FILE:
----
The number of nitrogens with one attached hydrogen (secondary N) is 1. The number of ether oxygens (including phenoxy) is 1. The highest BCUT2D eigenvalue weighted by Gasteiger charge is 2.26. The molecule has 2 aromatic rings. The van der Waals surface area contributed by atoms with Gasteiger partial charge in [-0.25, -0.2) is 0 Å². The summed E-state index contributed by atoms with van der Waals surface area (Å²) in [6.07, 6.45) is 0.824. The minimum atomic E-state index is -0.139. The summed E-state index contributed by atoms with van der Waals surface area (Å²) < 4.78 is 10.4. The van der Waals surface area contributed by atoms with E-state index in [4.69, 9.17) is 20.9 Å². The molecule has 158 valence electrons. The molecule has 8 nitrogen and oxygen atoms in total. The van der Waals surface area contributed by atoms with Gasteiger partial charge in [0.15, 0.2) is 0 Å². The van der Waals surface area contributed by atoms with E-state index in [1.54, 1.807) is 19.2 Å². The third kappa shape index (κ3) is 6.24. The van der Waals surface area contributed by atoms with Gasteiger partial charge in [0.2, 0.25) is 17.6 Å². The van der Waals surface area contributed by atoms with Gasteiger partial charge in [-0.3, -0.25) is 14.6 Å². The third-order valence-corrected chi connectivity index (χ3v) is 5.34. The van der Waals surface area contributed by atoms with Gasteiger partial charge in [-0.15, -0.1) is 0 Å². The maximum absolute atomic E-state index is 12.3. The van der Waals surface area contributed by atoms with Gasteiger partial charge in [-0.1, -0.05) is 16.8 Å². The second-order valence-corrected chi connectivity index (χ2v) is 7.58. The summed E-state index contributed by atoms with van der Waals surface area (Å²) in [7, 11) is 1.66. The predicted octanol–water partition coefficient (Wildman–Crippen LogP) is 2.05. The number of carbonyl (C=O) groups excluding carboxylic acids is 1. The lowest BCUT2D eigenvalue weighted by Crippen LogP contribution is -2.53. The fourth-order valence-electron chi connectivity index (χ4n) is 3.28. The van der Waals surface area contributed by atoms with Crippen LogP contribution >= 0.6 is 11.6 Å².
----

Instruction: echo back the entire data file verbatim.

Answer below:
The number of nitrogens with one attached hydrogen (secondary N) is 1. The number of ether oxygens (including phenoxy) is 1. The highest BCUT2D eigenvalue weighted by Gasteiger charge is 2.26. The molecule has 2 aromatic rings. The van der Waals surface area contributed by atoms with Gasteiger partial charge in [-0.25, -0.2) is 0 Å². The summed E-state index contributed by atoms with van der Waals surface area (Å²) in [6.07, 6.45) is 0.824. The minimum atomic E-state index is -0.139. The summed E-state index contributed by atoms with van der Waals surface area (Å²) < 4.78 is 10.4. The van der Waals surface area contributed by atoms with E-state index in [4.69, 9.17) is 20.9 Å². The molecule has 158 valence electrons. The molecule has 8 nitrogen and oxygen atoms in total. The van der Waals surface area contributed by atoms with Gasteiger partial charge in [0.15, 0.2) is 0 Å². The van der Waals surface area contributed by atoms with E-state index in [1.54, 1.807) is 19.2 Å². The third kappa shape index (κ3) is 6.24. The van der Waals surface area contributed by atoms with Gasteiger partial charge in [0.2, 0.25) is 17.6 Å². The van der Waals surface area contributed by atoms with Gasteiger partial charge in [-0.3, -0.25) is 14.6 Å². The third-order valence-corrected chi connectivity index (χ3v) is 5.34. The van der Waals surface area contributed by atoms with Gasteiger partial charge in [-0.15, -0.1) is 0 Å². The maximum absolute atomic E-state index is 12.3. The van der Waals surface area contributed by atoms with Gasteiger partial charge in [-0.1, -0.05) is 16.8 Å². The second-order valence-corrected chi connectivity index (χ2v) is 7.58. The summed E-state index contributed by atoms with van der Waals surface area (Å²) in [7, 11) is 1.66. The predicted octanol–water partition coefficient (Wildman–Crippen LogP) is 2.05. The number of carbonyl (C=O) groups excluding carboxylic acids is 1. The lowest BCUT2D eigenvalue weighted by Crippen LogP contribution is -2.53. The fourth-order valence-electron chi connectivity index (χ4n) is 3.28. The van der Waals surface area contributed by atoms with Crippen LogP contribution >= 0.6 is 11.6 Å².